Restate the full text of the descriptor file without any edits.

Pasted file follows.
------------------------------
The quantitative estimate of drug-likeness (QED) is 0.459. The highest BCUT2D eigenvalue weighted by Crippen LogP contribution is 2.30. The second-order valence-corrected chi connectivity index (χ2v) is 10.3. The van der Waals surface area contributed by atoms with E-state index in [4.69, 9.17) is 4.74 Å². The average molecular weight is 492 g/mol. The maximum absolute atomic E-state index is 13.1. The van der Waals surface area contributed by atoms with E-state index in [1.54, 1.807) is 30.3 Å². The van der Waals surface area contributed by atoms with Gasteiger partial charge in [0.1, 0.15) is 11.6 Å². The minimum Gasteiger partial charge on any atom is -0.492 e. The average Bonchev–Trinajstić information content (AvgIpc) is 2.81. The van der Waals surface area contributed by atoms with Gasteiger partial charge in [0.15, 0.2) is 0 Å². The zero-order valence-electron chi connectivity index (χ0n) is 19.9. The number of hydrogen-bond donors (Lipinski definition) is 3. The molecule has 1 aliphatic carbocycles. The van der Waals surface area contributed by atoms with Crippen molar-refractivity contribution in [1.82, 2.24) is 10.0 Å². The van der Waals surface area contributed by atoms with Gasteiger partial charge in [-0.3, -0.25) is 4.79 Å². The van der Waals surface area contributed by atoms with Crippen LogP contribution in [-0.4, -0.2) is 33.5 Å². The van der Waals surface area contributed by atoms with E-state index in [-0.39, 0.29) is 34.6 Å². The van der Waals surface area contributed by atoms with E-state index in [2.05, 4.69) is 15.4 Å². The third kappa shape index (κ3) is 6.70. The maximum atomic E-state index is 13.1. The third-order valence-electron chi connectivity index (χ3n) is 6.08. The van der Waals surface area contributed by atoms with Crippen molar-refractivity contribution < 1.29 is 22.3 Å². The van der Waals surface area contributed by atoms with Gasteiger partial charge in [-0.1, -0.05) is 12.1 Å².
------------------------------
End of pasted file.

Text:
The quantitative estimate of drug-likeness (QED) is 0.459. The highest BCUT2D eigenvalue weighted by Crippen LogP contribution is 2.30. The second-order valence-corrected chi connectivity index (χ2v) is 10.3. The van der Waals surface area contributed by atoms with E-state index in [4.69, 9.17) is 4.74 Å². The average molecular weight is 492 g/mol. The maximum absolute atomic E-state index is 13.1. The van der Waals surface area contributed by atoms with E-state index in [1.54, 1.807) is 30.3 Å². The van der Waals surface area contributed by atoms with Gasteiger partial charge in [0.1, 0.15) is 11.6 Å². The minimum Gasteiger partial charge on any atom is -0.492 e. The average Bonchev–Trinajstić information content (AvgIpc) is 2.81. The van der Waals surface area contributed by atoms with Gasteiger partial charge in [0.15, 0.2) is 0 Å². The zero-order valence-electron chi connectivity index (χ0n) is 19.9. The number of hydrogen-bond donors (Lipinski definition) is 3. The molecule has 1 aliphatic carbocycles. The van der Waals surface area contributed by atoms with Crippen molar-refractivity contribution in [1.82, 2.24) is 10.0 Å². The van der Waals surface area contributed by atoms with Gasteiger partial charge in [-0.3, -0.25) is 4.79 Å². The van der Waals surface area contributed by atoms with Crippen LogP contribution in [-0.4, -0.2) is 33.5 Å². The van der Waals surface area contributed by atoms with E-state index in [-0.39, 0.29) is 34.6 Å². The van der Waals surface area contributed by atoms with E-state index in [2.05, 4.69) is 15.4 Å². The third kappa shape index (κ3) is 6.70. The maximum atomic E-state index is 13.1. The third-order valence-electron chi connectivity index (χ3n) is 6.08. The van der Waals surface area contributed by atoms with Crippen molar-refractivity contribution < 1.29 is 22.3 Å². The van der Waals surface area contributed by atoms with Gasteiger partial charge in [-0.1, -0.05) is 12.1 Å².